Trying a single speed bike with belt drive.

Assembly

It took me one hour this morning to assemble a single beltdrive bike. It was relatively simple, unbox it, assemble the saddle, add the handlebars, add the pedals, add the front wheel, inflate the tires and I think that was it. The part that took me longer was finding where the front wheel bolts were. They were in the plastic inserts to stabilise the bike in the box.

First test run

I then went for a bike ride on a variety of gradients to assess how it felt on each. I found that I wanted to instinctively change gears but I couldn’t. It required me to get out of the saddle more than I would with a geared bike but other than that the ride was pleasant. 

Beltdrive bikes are silent but as this isn’t a true fixie, just a fixie by name there is a noise when you stop pedalling and start freewheeling. The ride felt less smooth than when I ride the road bike but that might be due to the surface I rode on rather than the bike or the tires. The tires are 700c 28s so they should be smoother than the 25s I use on the other bike.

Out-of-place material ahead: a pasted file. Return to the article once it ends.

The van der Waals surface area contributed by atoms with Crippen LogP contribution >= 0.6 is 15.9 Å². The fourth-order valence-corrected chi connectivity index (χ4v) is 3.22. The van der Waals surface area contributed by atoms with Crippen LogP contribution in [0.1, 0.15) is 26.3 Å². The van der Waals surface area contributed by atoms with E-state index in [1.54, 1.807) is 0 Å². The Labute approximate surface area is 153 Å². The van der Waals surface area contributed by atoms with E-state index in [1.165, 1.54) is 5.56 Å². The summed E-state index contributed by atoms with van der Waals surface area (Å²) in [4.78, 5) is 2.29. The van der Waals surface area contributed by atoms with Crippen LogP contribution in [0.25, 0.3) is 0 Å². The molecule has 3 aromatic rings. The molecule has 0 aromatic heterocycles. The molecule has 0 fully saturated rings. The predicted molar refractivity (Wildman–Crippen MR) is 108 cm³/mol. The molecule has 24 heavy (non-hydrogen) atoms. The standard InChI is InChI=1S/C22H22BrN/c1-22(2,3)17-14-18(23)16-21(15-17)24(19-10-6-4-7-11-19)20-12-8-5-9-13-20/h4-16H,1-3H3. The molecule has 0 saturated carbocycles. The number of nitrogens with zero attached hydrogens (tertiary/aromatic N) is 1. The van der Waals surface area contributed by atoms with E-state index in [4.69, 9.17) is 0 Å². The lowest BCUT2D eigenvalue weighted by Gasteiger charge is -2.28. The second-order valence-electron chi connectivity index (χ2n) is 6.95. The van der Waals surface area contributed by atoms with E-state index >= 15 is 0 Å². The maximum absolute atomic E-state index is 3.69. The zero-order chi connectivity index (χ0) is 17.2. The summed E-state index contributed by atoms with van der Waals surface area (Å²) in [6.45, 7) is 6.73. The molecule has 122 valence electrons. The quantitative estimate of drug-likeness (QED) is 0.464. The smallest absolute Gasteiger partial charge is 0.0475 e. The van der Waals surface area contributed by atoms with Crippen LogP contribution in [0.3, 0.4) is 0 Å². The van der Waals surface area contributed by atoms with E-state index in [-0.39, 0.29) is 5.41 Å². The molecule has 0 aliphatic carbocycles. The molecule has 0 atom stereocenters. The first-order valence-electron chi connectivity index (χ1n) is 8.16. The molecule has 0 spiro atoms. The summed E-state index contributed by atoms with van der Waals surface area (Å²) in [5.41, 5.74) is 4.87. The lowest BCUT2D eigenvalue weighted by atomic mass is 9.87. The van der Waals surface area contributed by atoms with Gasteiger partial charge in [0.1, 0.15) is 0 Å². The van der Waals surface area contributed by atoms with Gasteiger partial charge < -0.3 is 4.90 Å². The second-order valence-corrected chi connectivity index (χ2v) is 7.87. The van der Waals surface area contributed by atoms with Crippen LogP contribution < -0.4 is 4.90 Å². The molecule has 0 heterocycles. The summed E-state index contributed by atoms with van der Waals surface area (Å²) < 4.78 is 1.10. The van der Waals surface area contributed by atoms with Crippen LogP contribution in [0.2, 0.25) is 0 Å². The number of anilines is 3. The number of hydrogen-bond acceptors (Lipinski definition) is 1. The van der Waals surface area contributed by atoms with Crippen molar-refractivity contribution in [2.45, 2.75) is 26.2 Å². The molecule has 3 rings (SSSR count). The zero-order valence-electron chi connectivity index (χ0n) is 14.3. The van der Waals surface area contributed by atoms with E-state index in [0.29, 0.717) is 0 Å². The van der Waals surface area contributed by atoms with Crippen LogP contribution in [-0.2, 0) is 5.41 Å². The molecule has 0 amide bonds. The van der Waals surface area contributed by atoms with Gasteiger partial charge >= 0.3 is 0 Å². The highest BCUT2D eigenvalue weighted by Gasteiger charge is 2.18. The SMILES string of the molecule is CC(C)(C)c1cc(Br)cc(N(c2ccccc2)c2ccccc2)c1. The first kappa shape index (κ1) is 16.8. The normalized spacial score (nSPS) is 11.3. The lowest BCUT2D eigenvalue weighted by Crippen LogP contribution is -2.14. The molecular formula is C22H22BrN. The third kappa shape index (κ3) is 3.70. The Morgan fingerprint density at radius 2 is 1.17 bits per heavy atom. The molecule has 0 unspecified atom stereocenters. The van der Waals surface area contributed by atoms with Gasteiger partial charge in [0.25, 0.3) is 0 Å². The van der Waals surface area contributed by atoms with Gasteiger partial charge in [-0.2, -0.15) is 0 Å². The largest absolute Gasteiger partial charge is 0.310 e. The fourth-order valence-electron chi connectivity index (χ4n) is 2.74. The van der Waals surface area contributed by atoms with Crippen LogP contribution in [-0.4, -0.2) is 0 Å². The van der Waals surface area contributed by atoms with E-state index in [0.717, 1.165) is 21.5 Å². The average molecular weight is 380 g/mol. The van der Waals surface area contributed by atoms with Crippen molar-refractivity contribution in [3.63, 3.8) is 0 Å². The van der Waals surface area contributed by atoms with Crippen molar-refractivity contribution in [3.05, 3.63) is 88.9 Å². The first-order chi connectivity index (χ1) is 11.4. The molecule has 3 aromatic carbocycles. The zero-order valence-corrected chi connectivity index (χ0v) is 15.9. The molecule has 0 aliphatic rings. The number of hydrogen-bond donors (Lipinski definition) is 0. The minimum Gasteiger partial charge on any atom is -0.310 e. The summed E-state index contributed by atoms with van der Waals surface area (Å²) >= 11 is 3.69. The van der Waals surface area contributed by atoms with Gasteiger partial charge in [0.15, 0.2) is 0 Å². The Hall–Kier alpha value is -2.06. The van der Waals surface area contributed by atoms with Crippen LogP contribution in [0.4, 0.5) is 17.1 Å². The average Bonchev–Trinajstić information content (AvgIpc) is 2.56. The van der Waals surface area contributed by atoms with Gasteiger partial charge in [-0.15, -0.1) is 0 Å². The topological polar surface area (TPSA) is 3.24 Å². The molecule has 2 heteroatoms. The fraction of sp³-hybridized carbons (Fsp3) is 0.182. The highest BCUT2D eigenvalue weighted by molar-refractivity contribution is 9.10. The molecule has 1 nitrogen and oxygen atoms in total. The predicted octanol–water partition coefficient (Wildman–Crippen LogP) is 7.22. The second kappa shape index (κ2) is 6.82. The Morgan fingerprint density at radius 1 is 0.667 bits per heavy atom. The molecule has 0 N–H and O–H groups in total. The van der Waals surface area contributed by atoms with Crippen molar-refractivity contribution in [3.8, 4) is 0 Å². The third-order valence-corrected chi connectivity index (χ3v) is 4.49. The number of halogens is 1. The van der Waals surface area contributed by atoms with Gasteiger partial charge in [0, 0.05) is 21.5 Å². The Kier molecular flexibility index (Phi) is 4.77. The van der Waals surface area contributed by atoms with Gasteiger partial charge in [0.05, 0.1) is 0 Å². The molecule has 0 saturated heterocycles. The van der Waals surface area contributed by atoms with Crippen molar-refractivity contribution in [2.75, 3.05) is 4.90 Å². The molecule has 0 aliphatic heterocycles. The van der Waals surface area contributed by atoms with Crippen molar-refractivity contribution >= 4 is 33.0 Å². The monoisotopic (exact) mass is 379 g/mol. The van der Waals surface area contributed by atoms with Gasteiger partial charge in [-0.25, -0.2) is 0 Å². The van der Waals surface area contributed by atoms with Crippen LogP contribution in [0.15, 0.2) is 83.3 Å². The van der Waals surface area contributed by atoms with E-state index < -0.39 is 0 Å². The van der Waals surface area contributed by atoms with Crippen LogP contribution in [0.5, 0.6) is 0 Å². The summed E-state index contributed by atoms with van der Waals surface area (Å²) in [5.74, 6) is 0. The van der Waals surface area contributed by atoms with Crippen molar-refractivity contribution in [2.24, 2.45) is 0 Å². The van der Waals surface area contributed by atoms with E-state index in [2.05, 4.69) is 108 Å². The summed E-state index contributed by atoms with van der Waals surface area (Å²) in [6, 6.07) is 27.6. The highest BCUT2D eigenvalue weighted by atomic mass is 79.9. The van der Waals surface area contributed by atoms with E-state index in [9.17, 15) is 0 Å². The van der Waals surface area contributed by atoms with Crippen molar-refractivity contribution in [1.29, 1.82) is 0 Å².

I managed a few personal bests and my best 20 minute average was 24km per hour. That’s in line with the speed an e-bike will get you to so in theory it negates the need for one. We should however keep in mind that this was a short 15km ride where I avoided full steep climbs. 

Near the end of the ride I went for a speed test and got to about 40km/h before I met the limitations of this gear ratio. The gradient was about 0.2 to -0-3 percent. 

Intended use

My intended use for this bike is for when I go shopping, when I go to a nearby climbing gym and when I go to visit people who live nearby. It could also be used for critical mass events and riding around towns. It is as a replacement for the scooter on small trips. 

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